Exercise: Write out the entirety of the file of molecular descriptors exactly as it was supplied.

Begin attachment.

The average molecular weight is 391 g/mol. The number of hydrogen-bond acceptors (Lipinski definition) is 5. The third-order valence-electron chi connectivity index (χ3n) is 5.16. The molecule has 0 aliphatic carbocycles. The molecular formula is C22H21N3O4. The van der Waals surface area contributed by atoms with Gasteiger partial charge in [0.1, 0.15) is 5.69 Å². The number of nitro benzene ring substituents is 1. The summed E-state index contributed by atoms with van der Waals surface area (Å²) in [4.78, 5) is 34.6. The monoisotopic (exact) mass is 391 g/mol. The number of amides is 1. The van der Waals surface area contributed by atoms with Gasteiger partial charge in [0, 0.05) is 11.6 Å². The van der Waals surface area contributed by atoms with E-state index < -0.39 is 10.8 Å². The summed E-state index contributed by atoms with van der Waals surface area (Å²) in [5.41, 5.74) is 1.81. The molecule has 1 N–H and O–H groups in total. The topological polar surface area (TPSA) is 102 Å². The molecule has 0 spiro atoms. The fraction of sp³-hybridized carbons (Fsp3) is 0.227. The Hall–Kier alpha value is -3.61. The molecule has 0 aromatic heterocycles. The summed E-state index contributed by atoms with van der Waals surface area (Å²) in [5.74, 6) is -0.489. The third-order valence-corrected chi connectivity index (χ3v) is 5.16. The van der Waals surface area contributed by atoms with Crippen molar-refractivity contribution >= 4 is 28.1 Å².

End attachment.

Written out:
The average molecular weight is 391 g/mol. The number of hydrogen-bond acceptors (Lipinski definition) is 5. The third-order valence-electron chi connectivity index (χ3n) is 5.16. The molecule has 0 aliphatic carbocycles. The molecular formula is C22H21N3O4. The van der Waals surface area contributed by atoms with Gasteiger partial charge in [0.1, 0.15) is 5.69 Å². The number of nitro benzene ring substituents is 1. The summed E-state index contributed by atoms with van der Waals surface area (Å²) in [4.78, 5) is 34.6. The monoisotopic (exact) mass is 391 g/mol. The number of amides is 1. The van der Waals surface area contributed by atoms with Gasteiger partial charge in [0, 0.05) is 11.6 Å². The van der Waals surface area contributed by atoms with E-state index < -0.39 is 10.8 Å². The summed E-state index contributed by atoms with van der Waals surface area (Å²) in [5.41, 5.74) is 1.81. The molecule has 1 N–H and O–H groups in total. The topological polar surface area (TPSA) is 102 Å². The molecule has 0 spiro atoms. The fraction of sp³-hybridized carbons (Fsp3) is 0.227. The Hall–Kier alpha value is -3.61. The molecule has 0 aromatic heterocycles. The summed E-state index contributed by atoms with van der Waals surface area (Å²) in [5.74, 6) is -0.489. The third-order valence-corrected chi connectivity index (χ3v) is 5.16. The van der Waals surface area contributed by atoms with Crippen molar-refractivity contribution >= 4 is 28.1 Å².